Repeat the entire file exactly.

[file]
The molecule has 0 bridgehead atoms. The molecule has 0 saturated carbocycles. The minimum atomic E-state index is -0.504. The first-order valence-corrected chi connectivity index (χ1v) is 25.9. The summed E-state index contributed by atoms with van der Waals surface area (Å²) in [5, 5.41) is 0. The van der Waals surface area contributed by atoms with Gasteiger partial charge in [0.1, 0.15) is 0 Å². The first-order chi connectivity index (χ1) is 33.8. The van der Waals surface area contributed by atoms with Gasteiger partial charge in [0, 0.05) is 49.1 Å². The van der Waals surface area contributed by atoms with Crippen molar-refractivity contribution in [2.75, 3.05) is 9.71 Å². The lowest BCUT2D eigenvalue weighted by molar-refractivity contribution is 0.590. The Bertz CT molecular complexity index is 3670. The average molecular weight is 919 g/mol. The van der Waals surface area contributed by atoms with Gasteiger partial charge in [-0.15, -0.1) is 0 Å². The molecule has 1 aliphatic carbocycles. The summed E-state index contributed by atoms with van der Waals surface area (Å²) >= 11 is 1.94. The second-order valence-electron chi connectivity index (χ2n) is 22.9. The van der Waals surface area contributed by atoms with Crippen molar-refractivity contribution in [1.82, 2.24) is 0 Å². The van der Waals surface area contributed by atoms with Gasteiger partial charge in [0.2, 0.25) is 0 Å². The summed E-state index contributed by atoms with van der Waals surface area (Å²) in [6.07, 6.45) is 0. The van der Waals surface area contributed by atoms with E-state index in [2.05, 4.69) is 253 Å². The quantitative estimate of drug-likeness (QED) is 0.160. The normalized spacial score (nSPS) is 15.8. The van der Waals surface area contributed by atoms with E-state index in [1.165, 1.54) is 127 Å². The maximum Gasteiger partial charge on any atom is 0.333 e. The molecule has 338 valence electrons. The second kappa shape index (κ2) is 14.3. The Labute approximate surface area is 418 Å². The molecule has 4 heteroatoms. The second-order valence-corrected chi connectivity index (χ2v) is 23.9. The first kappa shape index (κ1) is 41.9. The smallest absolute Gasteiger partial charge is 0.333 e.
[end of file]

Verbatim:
The molecule has 0 bridgehead atoms. The molecule has 0 saturated carbocycles. The minimum atomic E-state index is -0.504. The first-order valence-corrected chi connectivity index (χ1v) is 25.9. The summed E-state index contributed by atoms with van der Waals surface area (Å²) in [5, 5.41) is 0. The van der Waals surface area contributed by atoms with Gasteiger partial charge in [0.1, 0.15) is 0 Å². The first-order chi connectivity index (χ1) is 33.8. The van der Waals surface area contributed by atoms with Gasteiger partial charge in [0, 0.05) is 49.1 Å². The van der Waals surface area contributed by atoms with Crippen molar-refractivity contribution in [2.75, 3.05) is 9.71 Å². The lowest BCUT2D eigenvalue weighted by molar-refractivity contribution is 0.590. The Bertz CT molecular complexity index is 3670. The average molecular weight is 919 g/mol. The van der Waals surface area contributed by atoms with Gasteiger partial charge in [-0.15, -0.1) is 0 Å². The molecule has 1 aliphatic carbocycles. The summed E-state index contributed by atoms with van der Waals surface area (Å²) >= 11 is 1.94. The second-order valence-electron chi connectivity index (χ2n) is 22.9. The van der Waals surface area contributed by atoms with Crippen molar-refractivity contribution in [1.82, 2.24) is 0 Å². The van der Waals surface area contributed by atoms with Gasteiger partial charge in [0.2, 0.25) is 0 Å². The summed E-state index contributed by atoms with van der Waals surface area (Å²) in [6.07, 6.45) is 0. The van der Waals surface area contributed by atoms with E-state index in [2.05, 4.69) is 253 Å². The quantitative estimate of drug-likeness (QED) is 0.160. The normalized spacial score (nSPS) is 15.8. The van der Waals surface area contributed by atoms with E-state index in [1.165, 1.54) is 127 Å². The maximum Gasteiger partial charge on any atom is 0.333 e. The molecule has 338 valence electrons. The second kappa shape index (κ2) is 14.3. The Labute approximate surface area is 418 Å². The molecule has 4 heteroatoms. The second-order valence-corrected chi connectivity index (χ2v) is 23.9. The first kappa shape index (κ1) is 41.9. The smallest absolute Gasteiger partial charge is 0.333 e.